While other superheroes have used the deaths of loved ones as motivation to fight crime, the Punisher uses his family’s massacre to justify a murderous crusade that may dishonor rather than serve their memory. In the two-book Punisher: The Ghosts of Innocents miniseries (by Jim Starlin and Tom Grindberg), Frank Castle must confront his guilt over failing to protect those caught in the crossfire of his never-ending war on crime. Rather than giving him pause, the deaths of innocent children fuel his vengeful campaign against the underworld, giving him a self-serving reason to continue his war indefinitely. Castle, a man driven by the blood of both his enemies and his loved ones, has never known peace and most disturbingly might not desire it.
The miniseries opens with the Punisher’s pursuit of Snake, a low-level foot soldier in the Kingpin’s organization, which leads him aboard a school bus that the criminal has commandeered. As Frank wrestles Snake down the bus aisle, the criminal’s gun fires sporadically, striking the bus driver. This causes the bus full of screaming children to careen directly into the path of an oncoming train. Snake leaps out the back of the bus before the point of impact. The Punisher and the terrified children surrounding him are not so fortunate, as the train demolishes the yellow bus, sending bodies everywhere.
Marvel’s Punisher Is Driven by His Failures
When the smoke clears, Punisher stands alone as he is once again the sole survivor of an unfathomable tragedy. Suffering a severe concussion, Castle begins seeing apparitions of the school children who died on the bus. Every time he feels fatigued, they encourage him to keep going and find Snake, the man responsible for their deaths. It is never made clear whether the ghosts of the children are real or a figment of the Punisher’s concussed mind, but Castle uses their presence to fuel his vengeance. He pushes his body beyond its limits, unleashing hell in Kingpin’s penthouse tower in a desperate bid to locate and kill Snake.
However, Kingpin does not wish to hand Snake over to Punisher, so he flees with his foot soldier. Frank collapses in his vacant office, bleeding out and repeating whispered promises to the ghostly children who continue to spur him on. He is arrested and taken to a hospital where he drifts towards death, hallucinating about his own deceased family. He considers crossing over to the other side, but the ghost of his wife Maria informs him that his crusade against crime is more important than their reunion in the afterlife and that he must survive to carry on his mission.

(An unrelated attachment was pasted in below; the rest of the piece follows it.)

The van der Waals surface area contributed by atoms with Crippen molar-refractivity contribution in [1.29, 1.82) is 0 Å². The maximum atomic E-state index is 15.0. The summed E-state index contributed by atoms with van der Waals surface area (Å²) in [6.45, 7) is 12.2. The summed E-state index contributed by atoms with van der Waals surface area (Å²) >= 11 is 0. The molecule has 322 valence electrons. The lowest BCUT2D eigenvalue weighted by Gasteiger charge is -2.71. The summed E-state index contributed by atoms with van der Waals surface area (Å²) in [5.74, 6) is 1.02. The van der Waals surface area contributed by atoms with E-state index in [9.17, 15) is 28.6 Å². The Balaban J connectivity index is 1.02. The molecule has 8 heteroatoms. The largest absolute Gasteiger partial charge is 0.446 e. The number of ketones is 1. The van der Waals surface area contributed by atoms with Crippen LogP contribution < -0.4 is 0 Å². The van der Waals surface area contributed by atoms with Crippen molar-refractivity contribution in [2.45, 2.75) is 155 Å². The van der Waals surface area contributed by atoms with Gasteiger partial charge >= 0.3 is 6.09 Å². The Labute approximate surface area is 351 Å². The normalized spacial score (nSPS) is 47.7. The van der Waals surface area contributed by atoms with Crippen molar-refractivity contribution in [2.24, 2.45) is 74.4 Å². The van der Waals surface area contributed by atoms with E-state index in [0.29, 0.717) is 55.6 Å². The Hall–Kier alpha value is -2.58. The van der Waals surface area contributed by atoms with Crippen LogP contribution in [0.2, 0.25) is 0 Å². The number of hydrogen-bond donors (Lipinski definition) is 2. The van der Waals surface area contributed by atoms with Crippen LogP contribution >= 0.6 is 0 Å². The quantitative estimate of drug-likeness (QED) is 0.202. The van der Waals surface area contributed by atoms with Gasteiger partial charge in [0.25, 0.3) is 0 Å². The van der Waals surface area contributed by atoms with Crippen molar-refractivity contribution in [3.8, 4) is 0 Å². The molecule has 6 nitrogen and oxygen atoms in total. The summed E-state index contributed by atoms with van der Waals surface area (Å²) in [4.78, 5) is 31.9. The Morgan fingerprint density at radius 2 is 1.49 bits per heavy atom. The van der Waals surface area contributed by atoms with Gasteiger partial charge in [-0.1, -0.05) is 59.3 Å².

Reinvigorated by his wife’s wishes, he awakens with renewed determination to avenge the innocents killed on the bus. After escaping the hospital, Punisher targets several of Kingpin’s associates and business meetings, pressuring the corrupt crime boss to finally give up Snake’s location. Castle catches up with his quarry and cripples him on railroad tracks, leaving him to be hit by a train just as Snake abandoned the bus to be hit by one. Finally, avenged, the specters of the slain youths fade away, but Castle knows they will be with him for a long time to come.
The Punisher can’t Let Go of the Past
Frank Castle is not haunted by the ghosts of the past but instead driven by them. If it weren’t the school kids motivating him, it would be his family and if it weren’t them, it would be his experience in Vietnam. A man like the Punisher cannot survive in peace and must constantly look for justifications to continue his war on crime. He also cannot face up to his own culpability in the deaths of the innocents caught in the crossfire of his war. If he had not pursued Snake onto the school bus, there’s a distinct possibility the children aboard might still be alive.
Although the Punisher didn’t directly kill the children, neither did Snake — neither steered the bus towards the train. But the Punisher is looking for an outlet for his anger, lest he turns it inward and destroys himself through the guilt of what he has become. As a result, he will find reasons to minimize his own responsibility while transforming common thugs like Snake into symbols of pure evil deserving of death — he cannot stop killing. Unfortunately, redemption is impossible for a man who is steeped in blood, and the ghosts that haunt him may actually be his own.